Share prices in China have been buoyed recently by expectations of continuing economic stimulus policies. Surprisingly strong GDP numbers, however, have dampened hopes for additional stimulus. Since the GDP figure was released on April 17, China’s main share indices have declined, dropping by 6 % in Shanghai and 8 % in Shenzhen. For all of 2019, share prices are still up 23 % in Shanghai and 29 % in Shenzhen.
Stock index producer MSCI announced in February that it was gradually increasing the weighting of mainland Chinese shares in its indices starting in May. An initial weighting of 5 % of the market capitalisation of mainland Chinese shares was included in certain MSCI indices last June. This year weighting will quadruple in three phases to 20 %. MSCI is also introducing shares of smaller Chinese firms. The weighting of listed mainland Chinese stocks in the MSCI Emerging Markets Index should reach about 3.3 % of the index by the end of this year. The weighting of mainland Chinese stocks listed off-shore will rise to 28.6 %. Index producer FTSE Russell will also include a mainland Chinese stock component beginning next month. By March 2020, FTSE Russell expects the weighting of Chinese A-shares to reach 5.5 % of its FTSE Emerging Markets Index and 0.6 % of the FTSE Global All Cap Index.
Trading of foreign investors on mainland bourses via Stock Connect arrangements with Hong Kong has increased significantly in recent months in conjunction with increased trading activity in China. Nevertheless, the share of Stock Connect transactions relative to overall trading volumes has changed little and only accounts about 8 % of the daily trading volume in Shanghai and just 6 % in Shenzhen. At the end of last year, foreign ownership in mainland China stock markets was about 2.6 % of the total market cap. The value of foreign holdings fell late last year along with the fall in stock prices.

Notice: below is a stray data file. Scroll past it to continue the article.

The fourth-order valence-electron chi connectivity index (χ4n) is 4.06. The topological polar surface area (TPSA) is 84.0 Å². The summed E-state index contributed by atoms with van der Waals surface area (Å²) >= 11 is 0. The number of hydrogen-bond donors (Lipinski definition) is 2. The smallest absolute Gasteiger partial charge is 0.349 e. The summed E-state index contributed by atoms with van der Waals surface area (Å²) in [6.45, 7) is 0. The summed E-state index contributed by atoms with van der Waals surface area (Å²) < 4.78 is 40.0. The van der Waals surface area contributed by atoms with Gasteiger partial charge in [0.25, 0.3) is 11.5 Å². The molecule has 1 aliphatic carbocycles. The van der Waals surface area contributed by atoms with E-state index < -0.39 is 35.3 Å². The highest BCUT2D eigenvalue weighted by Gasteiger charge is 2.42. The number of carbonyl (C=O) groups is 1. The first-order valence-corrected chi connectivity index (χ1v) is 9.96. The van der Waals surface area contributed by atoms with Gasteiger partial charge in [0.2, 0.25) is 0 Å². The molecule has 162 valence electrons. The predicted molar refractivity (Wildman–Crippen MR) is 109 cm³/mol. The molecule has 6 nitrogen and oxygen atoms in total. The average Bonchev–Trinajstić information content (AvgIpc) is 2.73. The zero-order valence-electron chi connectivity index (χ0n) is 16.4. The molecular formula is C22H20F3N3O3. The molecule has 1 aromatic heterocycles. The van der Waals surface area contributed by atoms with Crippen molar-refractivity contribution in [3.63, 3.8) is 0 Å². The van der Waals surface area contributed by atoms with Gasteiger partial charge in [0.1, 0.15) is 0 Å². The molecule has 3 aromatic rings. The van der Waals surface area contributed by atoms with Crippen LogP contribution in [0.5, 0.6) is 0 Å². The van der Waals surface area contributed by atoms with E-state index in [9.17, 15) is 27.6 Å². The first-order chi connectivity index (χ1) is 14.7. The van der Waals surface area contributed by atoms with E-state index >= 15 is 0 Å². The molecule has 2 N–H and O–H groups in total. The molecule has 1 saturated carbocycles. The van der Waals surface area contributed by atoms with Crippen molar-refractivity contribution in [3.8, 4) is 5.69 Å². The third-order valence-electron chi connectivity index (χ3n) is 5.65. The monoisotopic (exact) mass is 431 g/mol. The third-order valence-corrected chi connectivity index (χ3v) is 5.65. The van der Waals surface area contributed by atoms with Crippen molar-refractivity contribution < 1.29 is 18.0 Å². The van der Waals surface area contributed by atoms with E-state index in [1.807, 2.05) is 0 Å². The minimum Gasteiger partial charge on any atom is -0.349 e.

Shanghai is currently establishing a new Sci-Tech Innovation Board, which is scheduled to begin operations in June. The listing process under the new arrangement should be faster and easier than at present, and will not require e.g. that firms demonstrate a track record of profitability or place strict limits on listing prices. China’s rules have forced the largest Chinese IPOs in recent years to be staged in Hong Kong or New York. The goal of the new listing process is to encourage Chinese tech giants to stage their IPOs in China.
Share prices in mainland China and Hong Kong
Sources: Macrobond and BOFIT.